Michael

I think you might be looking at it the wrong way. The car, when new, comes with two keys. They also resell the cars later. If they separated the keys and gave a renter only one, they would need to store a large number of spare keys that are not in service.
What about when the keychain is lost? Both keys are gone, right? They don't bear the cost of that, the renter pays to replace them. I suspect it's probably even profitable for them.
So they have no incentive to separate the keys and perhaps a narrow incentive to keep them together.

christy

a guess from someone who rents quite a few rental cars: one way drop offs. if the keys don't move with the car from location to location (example nashville to memphis), they are useless. oddly, i have three pairs of keys that work on my car doors, but one of them doesn't work on the trunk, so maybe having two keys could help in an odd situation like that as well. thanks for proposing this question by the way. now i will always wonder!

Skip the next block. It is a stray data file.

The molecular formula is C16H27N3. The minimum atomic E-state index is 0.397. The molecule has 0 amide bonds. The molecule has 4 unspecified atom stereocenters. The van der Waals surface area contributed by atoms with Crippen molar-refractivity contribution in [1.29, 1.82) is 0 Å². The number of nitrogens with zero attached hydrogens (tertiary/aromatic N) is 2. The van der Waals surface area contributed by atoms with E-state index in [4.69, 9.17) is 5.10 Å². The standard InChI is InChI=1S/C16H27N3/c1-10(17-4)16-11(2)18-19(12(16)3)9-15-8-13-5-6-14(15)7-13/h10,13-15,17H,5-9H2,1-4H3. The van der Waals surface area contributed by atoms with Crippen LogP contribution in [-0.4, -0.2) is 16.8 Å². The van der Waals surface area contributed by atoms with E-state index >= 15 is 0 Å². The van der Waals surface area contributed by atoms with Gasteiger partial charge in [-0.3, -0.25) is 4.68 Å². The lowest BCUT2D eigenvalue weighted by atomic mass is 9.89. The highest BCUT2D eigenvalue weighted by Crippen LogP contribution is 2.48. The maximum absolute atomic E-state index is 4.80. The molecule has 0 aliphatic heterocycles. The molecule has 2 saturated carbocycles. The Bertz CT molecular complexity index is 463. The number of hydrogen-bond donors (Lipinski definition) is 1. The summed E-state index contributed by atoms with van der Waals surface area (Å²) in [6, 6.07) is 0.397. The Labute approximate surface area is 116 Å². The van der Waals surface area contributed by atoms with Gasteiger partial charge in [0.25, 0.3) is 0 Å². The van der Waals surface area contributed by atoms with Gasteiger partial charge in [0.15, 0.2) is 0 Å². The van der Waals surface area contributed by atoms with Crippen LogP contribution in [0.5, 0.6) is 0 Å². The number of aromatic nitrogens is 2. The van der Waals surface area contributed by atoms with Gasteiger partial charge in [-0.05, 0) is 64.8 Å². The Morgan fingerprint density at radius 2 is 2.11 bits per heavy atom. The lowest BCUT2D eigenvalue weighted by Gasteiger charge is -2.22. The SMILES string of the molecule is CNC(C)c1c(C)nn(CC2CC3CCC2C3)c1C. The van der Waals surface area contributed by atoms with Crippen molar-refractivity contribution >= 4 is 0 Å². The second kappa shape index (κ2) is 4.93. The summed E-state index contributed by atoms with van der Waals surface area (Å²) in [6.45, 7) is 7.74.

John-Paul

Rental companies keep the keys attached because they prefer having both keys when reselling the vehicles after their rental life is over. And with some vehicles being rented only one way it would be nearly impossible to keep track of the two sets of keys if each one is in a different location.

Sincerely,
an Avis/Budget employee

Semele Crable

I believe it may be that way do that you can't keep a set of keys for yourself saying it was lost then come back for the car later. and if you lose both sets they are forced to get two sets completely reprogrammed